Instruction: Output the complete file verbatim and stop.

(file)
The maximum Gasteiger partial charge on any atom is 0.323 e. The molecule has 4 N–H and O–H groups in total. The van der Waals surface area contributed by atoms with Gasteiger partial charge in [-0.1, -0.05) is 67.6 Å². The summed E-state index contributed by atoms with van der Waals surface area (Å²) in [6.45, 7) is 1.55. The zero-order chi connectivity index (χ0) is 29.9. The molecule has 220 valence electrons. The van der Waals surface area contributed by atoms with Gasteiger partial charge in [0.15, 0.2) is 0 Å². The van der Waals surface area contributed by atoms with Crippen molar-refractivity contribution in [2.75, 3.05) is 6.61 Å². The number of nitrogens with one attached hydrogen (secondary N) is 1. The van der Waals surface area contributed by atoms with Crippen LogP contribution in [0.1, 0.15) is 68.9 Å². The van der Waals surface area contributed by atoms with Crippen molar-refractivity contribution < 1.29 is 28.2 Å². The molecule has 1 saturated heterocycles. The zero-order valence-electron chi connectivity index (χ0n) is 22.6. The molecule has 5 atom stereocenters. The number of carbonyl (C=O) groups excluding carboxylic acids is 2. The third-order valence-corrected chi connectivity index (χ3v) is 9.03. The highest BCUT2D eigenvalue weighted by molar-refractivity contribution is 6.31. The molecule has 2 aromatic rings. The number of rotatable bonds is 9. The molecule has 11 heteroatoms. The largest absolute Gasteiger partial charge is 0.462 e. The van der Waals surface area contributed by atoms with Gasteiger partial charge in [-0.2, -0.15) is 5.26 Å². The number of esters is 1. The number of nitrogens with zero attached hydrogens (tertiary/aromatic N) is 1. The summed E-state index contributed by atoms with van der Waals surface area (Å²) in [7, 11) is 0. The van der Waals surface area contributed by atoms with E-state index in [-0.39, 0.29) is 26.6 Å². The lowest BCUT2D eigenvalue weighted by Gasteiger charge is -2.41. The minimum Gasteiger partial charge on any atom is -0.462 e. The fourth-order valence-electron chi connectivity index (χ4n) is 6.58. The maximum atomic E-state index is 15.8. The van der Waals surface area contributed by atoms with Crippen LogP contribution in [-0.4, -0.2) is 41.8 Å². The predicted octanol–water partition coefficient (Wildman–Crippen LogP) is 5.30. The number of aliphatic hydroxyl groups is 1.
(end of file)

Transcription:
The maximum Gasteiger partial charge on any atom is 0.323 e. The molecule has 4 N–H and O–H groups in total. The van der Waals surface area contributed by atoms with Gasteiger partial charge in [-0.1, -0.05) is 67.6 Å². The summed E-state index contributed by atoms with van der Waals surface area (Å²) in [6.45, 7) is 1.55. The zero-order chi connectivity index (χ0) is 29.9. The molecule has 220 valence electrons. The van der Waals surface area contributed by atoms with Gasteiger partial charge in [0.15, 0.2) is 0 Å². The van der Waals surface area contributed by atoms with Crippen molar-refractivity contribution in [2.75, 3.05) is 6.61 Å². The number of nitrogens with one attached hydrogen (secondary N) is 1. The van der Waals surface area contributed by atoms with Crippen LogP contribution in [0.1, 0.15) is 68.9 Å². The van der Waals surface area contributed by atoms with Crippen molar-refractivity contribution < 1.29 is 28.2 Å². The molecule has 1 saturated heterocycles. The zero-order valence-electron chi connectivity index (χ0n) is 22.6. The molecule has 5 atom stereocenters. The number of carbonyl (C=O) groups excluding carboxylic acids is 2. The third-order valence-corrected chi connectivity index (χ3v) is 9.03. The highest BCUT2D eigenvalue weighted by molar-refractivity contribution is 6.31. The molecule has 2 aromatic rings. The number of rotatable bonds is 9. The molecule has 11 heteroatoms. The largest absolute Gasteiger partial charge is 0.462 e. The van der Waals surface area contributed by atoms with Gasteiger partial charge in [-0.2, -0.15) is 5.26 Å². The number of esters is 1. The number of nitrogens with zero attached hydrogens (tertiary/aromatic N) is 1. The summed E-state index contributed by atoms with van der Waals surface area (Å²) in [7, 11) is 0. The van der Waals surface area contributed by atoms with E-state index in [-0.39, 0.29) is 26.6 Å². The lowest BCUT2D eigenvalue weighted by Gasteiger charge is -2.41. The minimum Gasteiger partial charge on any atom is -0.462 e. The fourth-order valence-electron chi connectivity index (χ4n) is 6.58. The maximum atomic E-state index is 15.8. The van der Waals surface area contributed by atoms with Crippen LogP contribution in [-0.4, -0.2) is 41.8 Å². The predicted octanol–water partition coefficient (Wildman–Crippen LogP) is 5.30. The number of aliphatic hydroxyl groups is 1.